The Danish Girl
The Danish Girl lacks an immediacy and vibrancy, as well as a genuine sense of emotional connection.
At the end of this film there is a montage of sad people holding photographs of their grandparents, parents, husbands, wives or children, who were killed during the so-called Five Days of War between Russia and Georgia. It is unforgivable to borrow human grief and evoke it to lend weight to an action movie scarcely deeper than a Michael Bay extravaganza. Here you will hear a great deal about the war, but learn not so very much, and all of that from the Georgian point of view. Mind you, I'm not saying its POV is wrong, only that a cheesy war thriller financed with Georgian funds seems an odd way to publicize it.
The heroes of "5 Days of War" are war correspondents. The film opens with the fact that 500 reporters have been killed in war over the last decade. That is a tragedy, but one must reflect that countless more soldiers and civilians have been killed during the same period, and so the focus seems a little misguided, especially since some of these reporters are less than noble. Consider Dutchman (Val Kilmer), an enigmatic journalist apparently in search of a good time.
The main hero is Thomas Anders (Rupert Friend), a reporter who free-lances for cable. His cameraman is Sebastian Ganz (Richard Coyle). In a prologue set in Iraq, they're teamed with Miriam (Heather Graham), Thomas' girlfriend, who is killed — sending him back to Los Angeles (so informs the subtitle) until Dutchman, via Skype from his bathtub, gives him the joyous news: "This place is about to blow!" He's right, and Thomas will go through most of the movie with an open wound on his nose, perhaps fearing that a Band-Aid would remind moviegoers of Jack Nicholson in "Chinatown."
How, you may wonder, do actual Georgians figure in this film, except in the coda? Well, the reporters get invited to a wedding, which is attacked by Russian helicopters. Thomas has become friendly with Tatia (Emmanuelle Chriqui), who is to be his translator, and after many deaths at the wedding, Thomas and Sebastian end up fleeing with Tatia and family members. This consists of them running hunched over and ducking behind fences while accounting for the points of view of many unrelated action scenes.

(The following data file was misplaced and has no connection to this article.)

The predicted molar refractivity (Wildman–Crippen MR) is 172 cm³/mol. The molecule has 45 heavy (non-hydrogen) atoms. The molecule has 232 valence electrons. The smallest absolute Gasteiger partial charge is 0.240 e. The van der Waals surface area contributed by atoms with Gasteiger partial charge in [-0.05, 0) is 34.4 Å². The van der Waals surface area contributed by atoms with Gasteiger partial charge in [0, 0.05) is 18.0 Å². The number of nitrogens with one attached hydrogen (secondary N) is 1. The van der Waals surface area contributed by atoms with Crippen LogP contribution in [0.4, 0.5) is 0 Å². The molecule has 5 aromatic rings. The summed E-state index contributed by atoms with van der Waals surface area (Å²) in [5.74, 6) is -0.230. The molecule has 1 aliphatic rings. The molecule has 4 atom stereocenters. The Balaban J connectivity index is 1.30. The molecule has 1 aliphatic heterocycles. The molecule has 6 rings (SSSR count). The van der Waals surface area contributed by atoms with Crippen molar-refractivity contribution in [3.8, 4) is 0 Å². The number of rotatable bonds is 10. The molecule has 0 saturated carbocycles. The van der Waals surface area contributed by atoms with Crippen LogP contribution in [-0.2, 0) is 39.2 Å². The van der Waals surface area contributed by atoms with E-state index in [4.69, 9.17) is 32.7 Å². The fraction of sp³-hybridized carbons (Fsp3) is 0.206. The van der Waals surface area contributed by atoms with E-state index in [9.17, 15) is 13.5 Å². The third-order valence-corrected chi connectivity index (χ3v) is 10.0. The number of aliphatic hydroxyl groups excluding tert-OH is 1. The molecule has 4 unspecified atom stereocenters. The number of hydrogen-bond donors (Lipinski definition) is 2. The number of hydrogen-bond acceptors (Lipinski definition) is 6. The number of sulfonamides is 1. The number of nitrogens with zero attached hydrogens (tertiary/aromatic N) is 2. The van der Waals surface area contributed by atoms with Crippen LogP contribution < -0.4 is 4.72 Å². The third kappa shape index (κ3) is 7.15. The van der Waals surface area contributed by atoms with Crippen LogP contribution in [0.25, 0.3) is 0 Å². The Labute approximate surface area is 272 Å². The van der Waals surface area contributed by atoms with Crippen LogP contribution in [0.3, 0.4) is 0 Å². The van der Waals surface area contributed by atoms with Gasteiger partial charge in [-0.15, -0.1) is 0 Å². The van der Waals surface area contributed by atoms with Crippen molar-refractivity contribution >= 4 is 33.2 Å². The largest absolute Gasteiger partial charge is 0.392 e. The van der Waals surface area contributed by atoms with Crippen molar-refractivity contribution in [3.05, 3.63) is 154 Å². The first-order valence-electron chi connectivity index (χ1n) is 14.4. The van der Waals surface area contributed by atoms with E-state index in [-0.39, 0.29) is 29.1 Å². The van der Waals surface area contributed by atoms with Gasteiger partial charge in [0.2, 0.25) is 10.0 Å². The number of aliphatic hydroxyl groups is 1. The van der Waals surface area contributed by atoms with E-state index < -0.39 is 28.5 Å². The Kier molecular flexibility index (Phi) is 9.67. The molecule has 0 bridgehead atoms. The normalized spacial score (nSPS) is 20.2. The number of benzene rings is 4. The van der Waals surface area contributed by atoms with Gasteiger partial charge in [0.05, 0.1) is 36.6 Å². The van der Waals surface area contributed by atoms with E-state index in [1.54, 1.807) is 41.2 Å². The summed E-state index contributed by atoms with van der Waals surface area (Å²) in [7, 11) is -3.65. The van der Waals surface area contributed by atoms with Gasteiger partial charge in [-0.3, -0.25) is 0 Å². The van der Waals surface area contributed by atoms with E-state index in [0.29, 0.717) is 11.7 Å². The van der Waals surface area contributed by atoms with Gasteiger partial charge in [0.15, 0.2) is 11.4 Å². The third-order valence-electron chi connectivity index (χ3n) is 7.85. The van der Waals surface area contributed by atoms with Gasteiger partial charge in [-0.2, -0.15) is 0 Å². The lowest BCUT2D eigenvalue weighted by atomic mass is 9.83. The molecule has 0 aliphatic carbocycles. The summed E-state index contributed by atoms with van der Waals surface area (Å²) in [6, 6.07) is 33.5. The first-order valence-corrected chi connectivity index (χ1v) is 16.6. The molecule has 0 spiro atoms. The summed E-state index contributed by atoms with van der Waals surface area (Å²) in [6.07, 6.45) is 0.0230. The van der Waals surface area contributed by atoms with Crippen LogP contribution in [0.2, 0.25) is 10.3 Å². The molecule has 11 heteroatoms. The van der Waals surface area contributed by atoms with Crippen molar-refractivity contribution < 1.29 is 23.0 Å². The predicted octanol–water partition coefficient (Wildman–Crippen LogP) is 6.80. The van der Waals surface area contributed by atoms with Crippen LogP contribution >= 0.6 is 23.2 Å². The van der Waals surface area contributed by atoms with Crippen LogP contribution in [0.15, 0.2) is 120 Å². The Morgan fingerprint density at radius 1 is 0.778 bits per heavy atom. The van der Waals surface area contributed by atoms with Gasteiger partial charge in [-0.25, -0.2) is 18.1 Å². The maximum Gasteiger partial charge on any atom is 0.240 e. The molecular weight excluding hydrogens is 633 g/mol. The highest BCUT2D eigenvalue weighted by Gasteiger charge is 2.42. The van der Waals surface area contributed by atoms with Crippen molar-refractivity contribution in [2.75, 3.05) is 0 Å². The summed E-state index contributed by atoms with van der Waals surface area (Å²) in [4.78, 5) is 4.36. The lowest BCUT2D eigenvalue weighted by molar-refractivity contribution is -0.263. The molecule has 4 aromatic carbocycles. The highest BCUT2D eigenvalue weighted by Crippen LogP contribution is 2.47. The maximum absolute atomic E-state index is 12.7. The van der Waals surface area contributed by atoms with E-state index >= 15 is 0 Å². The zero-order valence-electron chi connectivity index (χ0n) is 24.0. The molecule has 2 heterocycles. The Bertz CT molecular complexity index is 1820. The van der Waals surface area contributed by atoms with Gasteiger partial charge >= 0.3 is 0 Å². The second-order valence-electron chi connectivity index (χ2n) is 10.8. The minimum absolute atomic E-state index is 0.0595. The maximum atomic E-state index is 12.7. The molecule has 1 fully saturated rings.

None of the action is coherent; shots and shells are fired, people and killed or not, explosions rend the air, SUVs spin aloft (the same one more than once, I think), and there is no sense of strategy. Occasionally, we cut to the state offices of Mikheil Saakashvili, the Georgian president, who is played by Andy Garcia, it being his misfortune to resemble Saakashvili. There are also vignettes involving a sadistic (Mikko Nousiainen) and a ruthless Russian colonel (Rade Serbedzija, both of whom commit the Fallacy of the Talking Killer).
Renny Harlin is known for his action pictures ("Die Hard 2," "Cliffhanger") and not for his geopolitical insights. If the purpose of this film is to whip up sympathy for the Georgians, I doubt if few moviegoers not from that area will care. It's a lot of tough guys running around blowing up stuff real good, and getting so many good peeks at crucial action that we wonder why neither the Georgians or the Russians can see people hiding behind a fence where even we can see them.
Matt Zoller Seitz reviews and reflects upon Jesse Eisenberg's New Yorker piece about film critics.
The film that Fox packaged with "Star Wars" to get theaters to play a little space opera no one had heard of was "The...
An article about Spike Lee's Honorary Oscar at the 2015 AMPAS Governors Awards.